Deploy Applications using GitHub Actions
Use GitHub Actions to deploy your applications.
Last Modified: 5/15/2020
While the Edge-Cloud Console provides an easy way to deploy your applications, you can auto-deploy your applications to our cloudlets using GitHub Actions. This guide provides steps on how to integrate GitHub Actions into your own edge application that's hosted on Github. For reference, we have provided a sample repository containing sample files to help guide you in setting up your configuration to successfully deploy your application to our cloudlets.
Note: The current version of GitHub Actions only supports Docker and Kubernetes-based deployments. While the sample provided in this tutorial shows a Docker deployment, you can follow the same steps if you were to deploy using a Kubernetes-based deployment. Simply specify the deployment type as Kubernetes. However, if you do not specify a deployment type in your manifest, it will default to Kubernetes. See the example in
One-time setup to support GitHub Actions
You will only be required to setup your repository (Steps 1 through 4) once to support GitHub Actions.
- Step 1: Set up username and password for the Docker repository
- Step 2: Set up your application configuration files in the repository
- Step 3: Optional: Configure your application instances
- Step 4: Set up the GitHub workflow
Step 1: Set up username and password for the Docker repository
Add your console username and password as secrets to your Github repository. This creates an encrypted environment variable within the repository to be used with GitHub Actions.
- On GitHub, navigate to the main page of your repository.
- Under your repository name, click the Settings option.
- On the left sidebar, click Secrets.
- Type a name for your secret in the Name box.
- Type the values of your secret.
Click Add secret.
The username and password are stored as
MOBILEDGEX_PASSWORD, which are used as variables in the configuration files. Refer to the main.yml file as an example.
For more information about creating and storing secrets in GitHub, refer to Creating and storing encrypted secrets.
Step 2: Set up your application configuration in the repository
This step requires you to set up your application configuration files within the repository. The application configuration mirrors a standard application definition that you would normally provide through the Edge-Cloud Console. However, the only difference will be the image path, which does not require you to specify a version tag since the version tag will automatically be retrieved from the GitHub release.
- Within your repository, create a folder called
.mobiledgex at the root.
- Within this folder, create a yaml file and name it
- Define your application configuration using the template provided in our sample repository: app.yml.
Optional): Configure your application instances
Step 3 (
If you decide to perform this optional step, you need to either specify an autocluster name or ensure that you define your cluster instance beforehand and specify the cluster instance within the application instance.
- Within your repository, navigate to the default path:
- Create a yaml file and name it
- Define your application instance configuration using the template provided in our sample repository: appinsts.yml.
Step 4: Set up the GitHub workflow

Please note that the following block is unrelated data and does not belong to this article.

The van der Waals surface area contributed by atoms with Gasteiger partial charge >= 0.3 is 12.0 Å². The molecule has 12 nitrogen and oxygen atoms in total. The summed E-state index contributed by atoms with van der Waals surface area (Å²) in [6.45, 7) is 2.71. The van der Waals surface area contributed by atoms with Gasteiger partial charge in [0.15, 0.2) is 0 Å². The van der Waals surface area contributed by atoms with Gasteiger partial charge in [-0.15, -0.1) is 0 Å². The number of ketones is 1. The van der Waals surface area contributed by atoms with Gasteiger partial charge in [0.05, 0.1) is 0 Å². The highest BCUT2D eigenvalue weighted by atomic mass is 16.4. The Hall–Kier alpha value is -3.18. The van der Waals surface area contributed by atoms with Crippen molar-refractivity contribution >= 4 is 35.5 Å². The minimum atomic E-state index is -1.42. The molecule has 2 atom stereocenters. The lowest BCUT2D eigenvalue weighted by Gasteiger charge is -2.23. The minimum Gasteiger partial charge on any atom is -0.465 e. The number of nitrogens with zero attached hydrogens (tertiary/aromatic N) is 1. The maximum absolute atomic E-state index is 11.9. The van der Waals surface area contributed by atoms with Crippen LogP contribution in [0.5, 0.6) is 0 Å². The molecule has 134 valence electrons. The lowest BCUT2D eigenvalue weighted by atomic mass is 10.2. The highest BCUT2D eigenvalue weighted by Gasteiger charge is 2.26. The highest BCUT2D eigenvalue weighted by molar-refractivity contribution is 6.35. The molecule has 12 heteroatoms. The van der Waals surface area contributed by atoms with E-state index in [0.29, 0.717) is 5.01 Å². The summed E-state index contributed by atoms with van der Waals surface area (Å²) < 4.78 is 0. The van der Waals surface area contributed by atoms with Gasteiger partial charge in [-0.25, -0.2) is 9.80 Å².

- Within your repository, create the path
.github/workflows at the root.
- Under the newly created
.github/workflows path, create a file and name it
- Define your build workflow using our template provided in our sample repository: main.yml.
main.yml sample file contains an ordered workflow that will run to deploy an application. The top of the
main.yml file displays the workflow, as shown below.
Following the workflow are the rest of the steps. Our example uses two open source projects
docker/build-push-action , as show below. If you wish to customize the steps to check out a repository or push to Gitlab, refer to each project's documentation for instructions.
- name: Check out the repo
uses: actions/[email protected]
The following section of the sample file displays the Docker actions required to build and publish the Docker image to the registry. Make sure to change the repository name and path to match the name and path of the image you will be deploying.
The following section of the sample file uses this custom action, as shown below, to deploy your application to our cloudlets. You can learn more about this action from this repository.
Note: You can use the same workflow process as described above to perform different actions as long as you assign a different name for each workflow. In cases where you want to deploy your application to a specific cloudlet, for example, remember to specify the paths to
appinstsconfig. These optional parameters are defaulted to
Step 5: Deploy the application
- Make any necessary changes within the code.
Create a release.
a. On GitHub, navigate to the main page of your repository.
b. Under the repository name, click Releases.
c. Click Draft a new release.
d. Type a version number for your release.
e. Select the branch that contains the project you want to release using the drop-down menu.
f. Type a title and description for your release.
g. Click Publish release.
h. Click the Actions tab to watch the deployment.
For more information on managing your releases on GitHub, refer to Managing your releases.
That's it! You have now learned how to use GitHub Actions to auto-deploy your application.
Where to go from here
Access other tutorials here: Guides and Tutorials